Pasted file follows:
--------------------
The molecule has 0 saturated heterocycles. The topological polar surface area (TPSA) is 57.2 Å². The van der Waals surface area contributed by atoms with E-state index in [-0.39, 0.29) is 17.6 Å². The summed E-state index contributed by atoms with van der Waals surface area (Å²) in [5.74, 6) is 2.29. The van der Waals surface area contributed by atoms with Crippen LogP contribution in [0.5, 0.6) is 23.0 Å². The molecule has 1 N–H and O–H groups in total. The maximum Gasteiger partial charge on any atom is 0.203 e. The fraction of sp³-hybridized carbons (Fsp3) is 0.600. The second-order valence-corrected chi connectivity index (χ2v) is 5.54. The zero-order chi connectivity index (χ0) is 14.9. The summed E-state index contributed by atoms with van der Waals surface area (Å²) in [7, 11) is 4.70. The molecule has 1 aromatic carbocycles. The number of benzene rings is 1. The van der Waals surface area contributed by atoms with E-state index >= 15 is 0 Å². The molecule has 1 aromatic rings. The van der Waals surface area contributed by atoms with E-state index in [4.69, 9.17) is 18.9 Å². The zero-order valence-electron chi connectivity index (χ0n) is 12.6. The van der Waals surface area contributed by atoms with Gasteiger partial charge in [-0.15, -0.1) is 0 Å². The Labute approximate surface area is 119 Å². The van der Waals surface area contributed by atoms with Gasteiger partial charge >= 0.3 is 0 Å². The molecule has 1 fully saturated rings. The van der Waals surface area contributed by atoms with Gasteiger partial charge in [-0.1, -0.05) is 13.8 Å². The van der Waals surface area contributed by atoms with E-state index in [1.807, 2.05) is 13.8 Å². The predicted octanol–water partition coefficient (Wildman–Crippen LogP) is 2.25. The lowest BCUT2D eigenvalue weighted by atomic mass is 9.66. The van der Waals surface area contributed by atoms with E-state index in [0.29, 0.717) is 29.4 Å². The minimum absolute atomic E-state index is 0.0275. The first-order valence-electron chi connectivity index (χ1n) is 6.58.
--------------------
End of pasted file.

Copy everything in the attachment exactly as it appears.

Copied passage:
The molecule has 0 saturated heterocycles. The topological polar surface area (TPSA) is 57.2 Å². The van der Waals surface area contributed by atoms with E-state index in [-0.39, 0.29) is 17.6 Å². The summed E-state index contributed by atoms with van der Waals surface area (Å²) in [5.74, 6) is 2.29. The van der Waals surface area contributed by atoms with Crippen LogP contribution in [0.5, 0.6) is 23.0 Å². The molecule has 1 N–H and O–H groups in total. The maximum Gasteiger partial charge on any atom is 0.203 e. The fraction of sp³-hybridized carbons (Fsp3) is 0.600. The second-order valence-corrected chi connectivity index (χ2v) is 5.54. The zero-order chi connectivity index (χ0) is 14.9. The summed E-state index contributed by atoms with van der Waals surface area (Å²) in [7, 11) is 4.70. The molecule has 1 aromatic carbocycles. The number of benzene rings is 1. The van der Waals surface area contributed by atoms with E-state index >= 15 is 0 Å². The molecule has 1 aromatic rings. The van der Waals surface area contributed by atoms with E-state index in [4.69, 9.17) is 18.9 Å². The zero-order valence-electron chi connectivity index (χ0n) is 12.6. The van der Waals surface area contributed by atoms with Gasteiger partial charge in [-0.15, -0.1) is 0 Å². The Labute approximate surface area is 119 Å². The van der Waals surface area contributed by atoms with Gasteiger partial charge >= 0.3 is 0 Å². The molecule has 1 fully saturated rings. The van der Waals surface area contributed by atoms with Gasteiger partial charge in [-0.1, -0.05) is 13.8 Å². The van der Waals surface area contributed by atoms with E-state index in [1.807, 2.05) is 13.8 Å². The predicted octanol–water partition coefficient (Wildman–Crippen LogP) is 2.25. The lowest BCUT2D eigenvalue weighted by atomic mass is 9.66. The van der Waals surface area contributed by atoms with E-state index in [0.29, 0.717) is 29.4 Å². The minimum absolute atomic E-state index is 0.0275. The first-order valence-electron chi connectivity index (χ1n) is 6.58.